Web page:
Tropico Federation leader Delfín Olivera also denounced that security forces forcibly entered his mother's home in Eterazama. Both leaders also denounced death threats to their cellular phones.

Amnesty International urged Bolivian authorities to take measures to impede further bloodshed and human rights violations during law enforcement activities in the region. "The protests announced by coca producers for the coming weeks should not be characterized by the excessive use of force by security forces, as they have been until now," stated Amnesty, noting that over 30 campesinos have been killed and hundreds wounded during confrontations with security forces in the region since 1994.

"It is time to break the pattern of human rights violations that has characterized the application of coca eradication agreements with the United States," Amnesty continued, highlighting that "by ensuring compliance with these accords, Bolivian authorities cannot ignore the stipulations of their own constitution and international agreements that consecrate fundamental human rights to which the Bolivian government is party."

Statements made on October 30 by Bolivian Justice and Human Rights minister Mario Serrate shocked the nation, press, and human rights organizations. Serrate said, "Human rights are not the key issue, the main topic is coca eradication in the Chapare, which is a law of the Republic."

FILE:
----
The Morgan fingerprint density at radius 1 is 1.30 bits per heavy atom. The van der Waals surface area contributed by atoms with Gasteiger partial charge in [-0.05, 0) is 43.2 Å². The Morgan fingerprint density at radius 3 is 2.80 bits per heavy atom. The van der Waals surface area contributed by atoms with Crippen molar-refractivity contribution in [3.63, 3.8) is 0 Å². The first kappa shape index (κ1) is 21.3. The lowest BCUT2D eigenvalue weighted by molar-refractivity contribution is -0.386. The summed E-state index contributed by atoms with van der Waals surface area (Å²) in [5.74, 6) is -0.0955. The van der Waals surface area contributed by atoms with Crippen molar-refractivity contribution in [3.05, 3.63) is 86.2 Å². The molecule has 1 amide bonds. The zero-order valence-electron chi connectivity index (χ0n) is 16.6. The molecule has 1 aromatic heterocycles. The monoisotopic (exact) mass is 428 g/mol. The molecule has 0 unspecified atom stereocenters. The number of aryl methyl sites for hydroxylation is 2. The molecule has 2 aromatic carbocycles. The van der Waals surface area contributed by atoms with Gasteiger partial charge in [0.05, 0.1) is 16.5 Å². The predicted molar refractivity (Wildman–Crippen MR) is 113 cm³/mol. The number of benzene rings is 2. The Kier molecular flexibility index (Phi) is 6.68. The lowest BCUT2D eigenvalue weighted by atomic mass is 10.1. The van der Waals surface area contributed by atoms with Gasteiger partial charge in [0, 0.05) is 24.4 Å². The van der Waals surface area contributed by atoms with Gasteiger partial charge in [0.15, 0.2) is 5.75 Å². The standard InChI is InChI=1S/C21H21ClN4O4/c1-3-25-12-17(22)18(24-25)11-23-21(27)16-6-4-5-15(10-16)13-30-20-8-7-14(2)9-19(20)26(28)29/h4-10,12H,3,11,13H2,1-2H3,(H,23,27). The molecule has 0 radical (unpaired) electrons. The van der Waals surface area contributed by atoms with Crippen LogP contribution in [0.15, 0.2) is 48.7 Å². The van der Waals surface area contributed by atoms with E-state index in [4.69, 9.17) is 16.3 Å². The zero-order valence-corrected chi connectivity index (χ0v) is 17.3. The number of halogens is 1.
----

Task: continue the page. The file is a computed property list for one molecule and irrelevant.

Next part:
For further information, contact the Andean Information Network at [email protected], visit http://www.scbbs-bo.com/ain/ or write to Casilla 4817, Cochabamba, Bolivia.

Other recent bulletins on the Bolivia situation:

Bolivia Forced Eradication Provoking Civil Instability, Indiscriminate Violence by Government Security Forces (9/21)
http://www.drcnet.org/wol/204.html#chapare

Violence in the Chapare, Bolivia -- Two Sustain Bullet Wounds (9/28)
http://www.drcnet.org/wol/205.html#chapareviolence

Bolivia Negotiations Stall as Coca Growers Reject Government Proposal (10/5)
http://www.drcnet.org/wol/206.html#cocaleros

Bolivia: Violence Continues, Mediation Commission Formed (10/12)
http://www.drcnet.org/wol/207.html#mediationcommission

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Issue #209, 11/2/01 Editorial: Lessons Not Learned | Medical Marijuana Armageddon: Feds Declare War on California Buyers Clubs | Drug War Prisoner Given Solitary Confinement for Terror War Thought Crime | British Police Ask for Ecstasy Penalties to be Reduced as Drug War Collapse Continues | Colombia: Ambassador Patterson and Senator Graham Play the Terrorism Card | Border Smuggling Resumes After Temporary Post-September 11th Lull | New Jersey Amnesty International Chapter Puts US Drug Policy on International Human Rights Group's Agenda | Arkansas Drug Reformers on the Move -- Poll Shows Support for Medical Marijuana | Chapare, Bolivia: Increased Militarization Heightens Tensions in Coca-Growing Region | Stop the Presses: Casual Drug Users Have, Keep Jobs, Study Finds | Alerts: HEA Drug Provision, Drug Czar Nomination, DEA Hemp Ban, Ecstasy Bill, Mandatory Minimums, Medical Marijuana | The Reformer's Calendar